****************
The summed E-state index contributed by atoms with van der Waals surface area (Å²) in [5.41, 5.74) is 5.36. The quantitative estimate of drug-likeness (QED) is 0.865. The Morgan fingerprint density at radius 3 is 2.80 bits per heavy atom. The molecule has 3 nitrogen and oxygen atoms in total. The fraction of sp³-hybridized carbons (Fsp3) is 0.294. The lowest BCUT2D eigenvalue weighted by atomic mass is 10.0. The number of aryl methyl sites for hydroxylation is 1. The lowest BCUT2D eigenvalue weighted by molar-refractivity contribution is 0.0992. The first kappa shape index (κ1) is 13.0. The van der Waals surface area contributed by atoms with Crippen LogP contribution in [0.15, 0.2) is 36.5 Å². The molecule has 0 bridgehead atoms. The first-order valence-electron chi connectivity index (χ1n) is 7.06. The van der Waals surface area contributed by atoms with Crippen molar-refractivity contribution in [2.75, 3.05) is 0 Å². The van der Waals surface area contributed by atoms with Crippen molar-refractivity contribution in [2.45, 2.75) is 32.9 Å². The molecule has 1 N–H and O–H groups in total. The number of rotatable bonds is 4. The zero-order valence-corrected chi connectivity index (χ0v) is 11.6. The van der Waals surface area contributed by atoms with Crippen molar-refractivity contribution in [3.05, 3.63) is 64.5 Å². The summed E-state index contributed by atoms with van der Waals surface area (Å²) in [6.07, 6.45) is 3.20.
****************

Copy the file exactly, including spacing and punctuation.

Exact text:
The summed E-state index contributed by atoms with van der Waals surface area (Å²) in [5.41, 5.74) is 5.36. The quantitative estimate of drug-likeness (QED) is 0.865. The Morgan fingerprint density at radius 3 is 2.80 bits per heavy atom. The molecule has 3 nitrogen and oxygen atoms in total. The fraction of sp³-hybridized carbons (Fsp3) is 0.294. The lowest BCUT2D eigenvalue weighted by atomic mass is 10.0. The number of aryl methyl sites for hydroxylation is 1. The lowest BCUT2D eigenvalue weighted by molar-refractivity contribution is 0.0992. The first kappa shape index (κ1) is 13.0. The van der Waals surface area contributed by atoms with Crippen LogP contribution in [0.15, 0.2) is 36.5 Å². The molecule has 0 bridgehead atoms. The first-order valence-electron chi connectivity index (χ1n) is 7.06. The van der Waals surface area contributed by atoms with Crippen molar-refractivity contribution in [2.75, 3.05) is 0 Å². The van der Waals surface area contributed by atoms with Crippen molar-refractivity contribution in [2.45, 2.75) is 32.9 Å². The molecule has 1 N–H and O–H groups in total. The number of rotatable bonds is 4. The zero-order valence-corrected chi connectivity index (χ0v) is 11.6. The van der Waals surface area contributed by atoms with Crippen molar-refractivity contribution in [3.05, 3.63) is 64.5 Å². The summed E-state index contributed by atoms with van der Waals surface area (Å²) in [6.07, 6.45) is 3.20.